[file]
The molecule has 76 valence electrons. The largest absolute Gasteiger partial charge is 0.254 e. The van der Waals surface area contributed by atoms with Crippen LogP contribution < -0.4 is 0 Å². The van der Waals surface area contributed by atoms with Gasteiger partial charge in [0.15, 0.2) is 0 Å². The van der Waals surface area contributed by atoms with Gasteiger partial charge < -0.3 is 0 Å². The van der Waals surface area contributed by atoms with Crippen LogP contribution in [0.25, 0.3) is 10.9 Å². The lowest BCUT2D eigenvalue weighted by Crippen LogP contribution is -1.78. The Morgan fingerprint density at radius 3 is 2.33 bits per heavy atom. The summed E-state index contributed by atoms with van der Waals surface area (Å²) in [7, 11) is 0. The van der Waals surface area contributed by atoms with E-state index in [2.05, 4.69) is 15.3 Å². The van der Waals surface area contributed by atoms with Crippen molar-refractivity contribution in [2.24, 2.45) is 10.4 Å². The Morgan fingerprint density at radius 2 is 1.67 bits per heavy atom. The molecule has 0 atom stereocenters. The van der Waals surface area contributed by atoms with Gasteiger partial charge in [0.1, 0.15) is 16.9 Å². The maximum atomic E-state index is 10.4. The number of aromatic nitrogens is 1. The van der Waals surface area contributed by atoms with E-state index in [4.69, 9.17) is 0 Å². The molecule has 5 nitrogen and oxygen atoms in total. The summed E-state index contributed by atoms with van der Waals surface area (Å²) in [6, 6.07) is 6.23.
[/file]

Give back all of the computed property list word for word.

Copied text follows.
The molecule has 76 valence electrons. The largest absolute Gasteiger partial charge is 0.254 e. The van der Waals surface area contributed by atoms with Crippen LogP contribution < -0.4 is 0 Å². The van der Waals surface area contributed by atoms with Gasteiger partial charge in [0.15, 0.2) is 0 Å². The van der Waals surface area contributed by atoms with Gasteiger partial charge < -0.3 is 0 Å². The van der Waals surface area contributed by atoms with Crippen LogP contribution in [0.25, 0.3) is 10.9 Å². The lowest BCUT2D eigenvalue weighted by Crippen LogP contribution is -1.78. The Morgan fingerprint density at radius 3 is 2.33 bits per heavy atom. The summed E-state index contributed by atoms with van der Waals surface area (Å²) in [7, 11) is 0. The van der Waals surface area contributed by atoms with E-state index in [2.05, 4.69) is 15.3 Å². The van der Waals surface area contributed by atoms with Crippen molar-refractivity contribution in [2.24, 2.45) is 10.4 Å². The Morgan fingerprint density at radius 2 is 1.67 bits per heavy atom. The molecule has 0 atom stereocenters. The van der Waals surface area contributed by atoms with Gasteiger partial charge in [0.1, 0.15) is 16.9 Å². The maximum atomic E-state index is 10.4. The number of aromatic nitrogens is 1. The van der Waals surface area contributed by atoms with E-state index in [4.69, 9.17) is 0 Å². The molecule has 5 nitrogen and oxygen atoms in total. The summed E-state index contributed by atoms with van der Waals surface area (Å²) in [6, 6.07) is 6.23.